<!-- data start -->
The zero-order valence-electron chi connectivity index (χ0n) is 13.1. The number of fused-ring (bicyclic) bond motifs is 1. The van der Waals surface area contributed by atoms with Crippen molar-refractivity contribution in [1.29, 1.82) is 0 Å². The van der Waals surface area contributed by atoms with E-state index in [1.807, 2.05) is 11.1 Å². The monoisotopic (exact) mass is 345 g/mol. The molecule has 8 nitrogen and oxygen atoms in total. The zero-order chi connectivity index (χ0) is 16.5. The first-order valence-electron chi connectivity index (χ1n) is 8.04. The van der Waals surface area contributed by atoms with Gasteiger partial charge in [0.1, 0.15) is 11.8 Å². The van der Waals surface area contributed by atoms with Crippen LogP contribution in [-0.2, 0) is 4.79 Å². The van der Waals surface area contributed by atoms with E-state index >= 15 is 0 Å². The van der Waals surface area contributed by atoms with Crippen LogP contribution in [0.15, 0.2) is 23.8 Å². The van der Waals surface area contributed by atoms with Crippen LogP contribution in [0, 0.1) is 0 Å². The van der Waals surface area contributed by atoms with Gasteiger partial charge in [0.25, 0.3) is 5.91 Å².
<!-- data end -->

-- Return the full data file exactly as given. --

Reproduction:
The zero-order valence-electron chi connectivity index (χ0n) is 13.1. The number of fused-ring (bicyclic) bond motifs is 1. The van der Waals surface area contributed by atoms with Crippen molar-refractivity contribution in [1.29, 1.82) is 0 Å². The van der Waals surface area contributed by atoms with E-state index in [1.807, 2.05) is 11.1 Å². The monoisotopic (exact) mass is 345 g/mol. The molecule has 8 nitrogen and oxygen atoms in total. The zero-order chi connectivity index (χ0) is 16.5. The first-order valence-electron chi connectivity index (χ1n) is 8.04. The van der Waals surface area contributed by atoms with Gasteiger partial charge in [0.1, 0.15) is 11.8 Å². The van der Waals surface area contributed by atoms with Crippen LogP contribution in [-0.2, 0) is 4.79 Å². The van der Waals surface area contributed by atoms with E-state index >= 15 is 0 Å². The van der Waals surface area contributed by atoms with Crippen LogP contribution in [0.15, 0.2) is 23.8 Å². The van der Waals surface area contributed by atoms with Crippen LogP contribution in [0, 0.1) is 0 Å². The van der Waals surface area contributed by atoms with Gasteiger partial charge in [0.25, 0.3) is 5.91 Å².